“We need to work together on tools like bipartisan trade promotion authority.”
— President Barack Obama, State of the Union Address, January 20, 2015
“The president made very clear last night that TPA [Trade Promotion Authority] and TPP is now a top presidential priority and now is the time to get it done.”
— top White House aide Evan Medeiros, in remarks at the Brookings Institution, January 21, 2015
The big push is on. The “ObamaTrade Express” is taking off. With the help of Republicans as well as Democrats, Obama is bound and determined to pass the Trans-Pacific Partnership (TPP) and the Transatlantic Trade and Investment Partnership (TTIP), both of which are officially termed “free trade agreements,” though they do not propose merely to set uniform low tariffs and allow trade to happen.
Opponents of these two agreements often refer to them as “NAFTA on steroids,” which is an appropriate moniker in several ways. One, like the North American Free Trade Agreement, they are likely to devastate employment and wages in the United States and exacerbate bad environmental outcomes in the name of free trade. Two, like NAFTA, participating congressmen and international corporations will put a full-court press on reticent Americans and politicians to pass these agreements on the “fast track.”
That means getting Congress to pass Trade Promotion Authority (TPA). That’s the new name for what used to be called fast track authority, which had to be discarded because it had become associated in too many minds with the sleazy and underhanded campaigns that had been employed to get NAFTA, CAFTA, and other massive trade agreements rammed through Congress without debate and examination. “Fast track” smacked too much of a hustle — which aptly describes what it was.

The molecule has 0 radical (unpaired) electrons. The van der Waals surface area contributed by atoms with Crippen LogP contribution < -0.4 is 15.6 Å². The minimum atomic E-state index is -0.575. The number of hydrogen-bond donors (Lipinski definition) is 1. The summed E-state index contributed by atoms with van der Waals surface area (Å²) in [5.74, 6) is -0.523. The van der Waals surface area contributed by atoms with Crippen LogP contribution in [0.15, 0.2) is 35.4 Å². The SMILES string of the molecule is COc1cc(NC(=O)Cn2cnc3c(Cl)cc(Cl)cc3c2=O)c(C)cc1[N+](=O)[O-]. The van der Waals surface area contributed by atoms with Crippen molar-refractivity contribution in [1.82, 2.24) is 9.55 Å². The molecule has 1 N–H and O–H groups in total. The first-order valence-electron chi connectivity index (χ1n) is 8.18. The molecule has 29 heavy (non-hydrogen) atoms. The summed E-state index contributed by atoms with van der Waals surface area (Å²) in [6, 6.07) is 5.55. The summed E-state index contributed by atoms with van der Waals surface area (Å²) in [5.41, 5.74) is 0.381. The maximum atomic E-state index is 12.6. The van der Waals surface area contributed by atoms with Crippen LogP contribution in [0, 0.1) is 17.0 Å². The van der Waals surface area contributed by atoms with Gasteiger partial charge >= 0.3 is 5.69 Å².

Under TPA fast track rules, the executive branch would be allowed to work out all the details of the trade deals — in secret, on subjects as varied as energy, global warming, foreign aid, immigration, and homeland security, NATO/UN “peacekeeping,” and Internet control — before the deals would be sent to Congress for passage. If we go by past TPA experience, the House and Senate would then each be required to vote on the agreements within 15 days after being reported out of committee. Only 20 hours of debate would be allowed in each House. Twenty hours — for a detailed, complex document that may be hundreds or thousands of pages long, written in legalese! And no deletions or amendments are permitted. In the Senate, no filibuster of objectionable text is allowed. All while the corporations that actually wrote the bill work out under-the-table agreements with any congressman who proves amenable. Passage of TPA virtually ensures passage of TPP and TTIP.
Not surprising, there is a large coterie of congressmen willing to give such authority to the president despite the limitations TPA puts on Congress to object to any bad or unjust proposals. What those congressmen call expediting a “free trade agreement,” most people would likely deem “enabling corruption and economic suicide.”
Consider the small window of time that Congress has to peruse the deals before it must vote on them, in relation to other things Congress does. In 2005, the House Committee on Government Oversight and Reform investigated steroid abuse in Major League Baseball, though the sport does not fall under the jurisdiction of the committee, or even the responsibilities of Congress as delineated in the U.S. Constitution. In 2008, Congress held a second hearing on the same subject, a hearing that was pushed back for nearly a month, according to Time magazine, in order “to give Congress more time to prepare by, among other things, deposing the players under oath.” Congress needed a month for this, yet some of its members propose to thoroughly investigate legal contracts containing thousands of rules, which affect more thousands of industries and businesses, in half the time. Smart?
Is there any justification for such reckless gullibility?